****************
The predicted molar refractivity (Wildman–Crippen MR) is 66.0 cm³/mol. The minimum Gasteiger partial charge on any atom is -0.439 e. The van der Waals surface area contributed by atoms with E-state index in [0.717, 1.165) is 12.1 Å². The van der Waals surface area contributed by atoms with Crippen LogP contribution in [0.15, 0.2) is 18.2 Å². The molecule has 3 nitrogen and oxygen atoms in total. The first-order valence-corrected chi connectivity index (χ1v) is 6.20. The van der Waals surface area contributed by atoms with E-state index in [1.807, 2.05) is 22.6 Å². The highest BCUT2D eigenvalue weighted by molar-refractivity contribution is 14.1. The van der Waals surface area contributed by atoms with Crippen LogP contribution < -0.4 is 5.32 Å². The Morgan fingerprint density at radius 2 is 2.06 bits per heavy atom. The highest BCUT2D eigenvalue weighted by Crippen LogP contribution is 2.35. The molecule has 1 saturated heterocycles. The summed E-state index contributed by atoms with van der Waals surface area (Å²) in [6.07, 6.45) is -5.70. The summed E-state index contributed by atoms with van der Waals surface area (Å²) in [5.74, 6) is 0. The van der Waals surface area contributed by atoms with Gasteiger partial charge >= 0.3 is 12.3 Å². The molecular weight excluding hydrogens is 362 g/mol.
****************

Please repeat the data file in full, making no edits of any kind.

The predicted molar refractivity (Wildman–Crippen MR) is 66.0 cm³/mol. The minimum Gasteiger partial charge on any atom is -0.439 e. The van der Waals surface area contributed by atoms with E-state index in [0.717, 1.165) is 12.1 Å². The van der Waals surface area contributed by atoms with Crippen LogP contribution in [0.15, 0.2) is 18.2 Å². The molecule has 3 nitrogen and oxygen atoms in total. The first-order valence-corrected chi connectivity index (χ1v) is 6.20. The van der Waals surface area contributed by atoms with E-state index in [1.807, 2.05) is 22.6 Å². The highest BCUT2D eigenvalue weighted by molar-refractivity contribution is 14.1. The van der Waals surface area contributed by atoms with Crippen LogP contribution < -0.4 is 5.32 Å². The Morgan fingerprint density at radius 2 is 2.06 bits per heavy atom. The highest BCUT2D eigenvalue weighted by Crippen LogP contribution is 2.35. The molecule has 1 saturated heterocycles. The summed E-state index contributed by atoms with van der Waals surface area (Å²) in [6.07, 6.45) is -5.70. The summed E-state index contributed by atoms with van der Waals surface area (Å²) in [5.74, 6) is 0. The van der Waals surface area contributed by atoms with Gasteiger partial charge >= 0.3 is 12.3 Å². The molecular weight excluding hydrogens is 362 g/mol.